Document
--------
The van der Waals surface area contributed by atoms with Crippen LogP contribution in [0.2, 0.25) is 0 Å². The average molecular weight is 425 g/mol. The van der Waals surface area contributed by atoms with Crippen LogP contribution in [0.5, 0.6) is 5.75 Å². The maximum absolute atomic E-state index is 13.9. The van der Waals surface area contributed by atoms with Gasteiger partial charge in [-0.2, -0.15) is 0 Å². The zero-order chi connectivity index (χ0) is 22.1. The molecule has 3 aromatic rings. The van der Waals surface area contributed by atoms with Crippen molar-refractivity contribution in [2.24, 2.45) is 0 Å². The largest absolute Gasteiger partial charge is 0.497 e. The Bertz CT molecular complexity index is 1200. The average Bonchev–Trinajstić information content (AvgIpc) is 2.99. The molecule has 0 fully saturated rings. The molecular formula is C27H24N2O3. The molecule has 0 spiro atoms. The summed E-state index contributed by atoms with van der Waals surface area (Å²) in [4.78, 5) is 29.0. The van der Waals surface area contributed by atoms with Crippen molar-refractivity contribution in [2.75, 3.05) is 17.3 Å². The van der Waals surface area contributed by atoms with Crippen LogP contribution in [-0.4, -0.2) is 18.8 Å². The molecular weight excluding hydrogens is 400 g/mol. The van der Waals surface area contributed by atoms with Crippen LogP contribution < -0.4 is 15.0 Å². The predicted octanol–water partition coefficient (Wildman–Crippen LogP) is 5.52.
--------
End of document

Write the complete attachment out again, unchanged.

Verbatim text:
The van der Waals surface area contributed by atoms with Crippen LogP contribution in [0.2, 0.25) is 0 Å². The average molecular weight is 425 g/mol. The van der Waals surface area contributed by atoms with Crippen LogP contribution in [0.5, 0.6) is 5.75 Å². The maximum absolute atomic E-state index is 13.9. The van der Waals surface area contributed by atoms with Gasteiger partial charge in [-0.2, -0.15) is 0 Å². The zero-order chi connectivity index (χ0) is 22.1. The molecule has 3 aromatic rings. The van der Waals surface area contributed by atoms with Crippen molar-refractivity contribution in [2.24, 2.45) is 0 Å². The largest absolute Gasteiger partial charge is 0.497 e. The Bertz CT molecular complexity index is 1200. The average Bonchev–Trinajstić information content (AvgIpc) is 2.99. The molecule has 0 fully saturated rings. The molecular formula is C27H24N2O3. The molecule has 0 spiro atoms. The summed E-state index contributed by atoms with van der Waals surface area (Å²) in [4.78, 5) is 29.0. The van der Waals surface area contributed by atoms with Crippen molar-refractivity contribution in [2.75, 3.05) is 17.3 Å². The van der Waals surface area contributed by atoms with Crippen LogP contribution in [-0.4, -0.2) is 18.8 Å². The molecular weight excluding hydrogens is 400 g/mol. The van der Waals surface area contributed by atoms with Crippen LogP contribution < -0.4 is 15.0 Å². The predicted octanol–water partition coefficient (Wildman–Crippen LogP) is 5.52.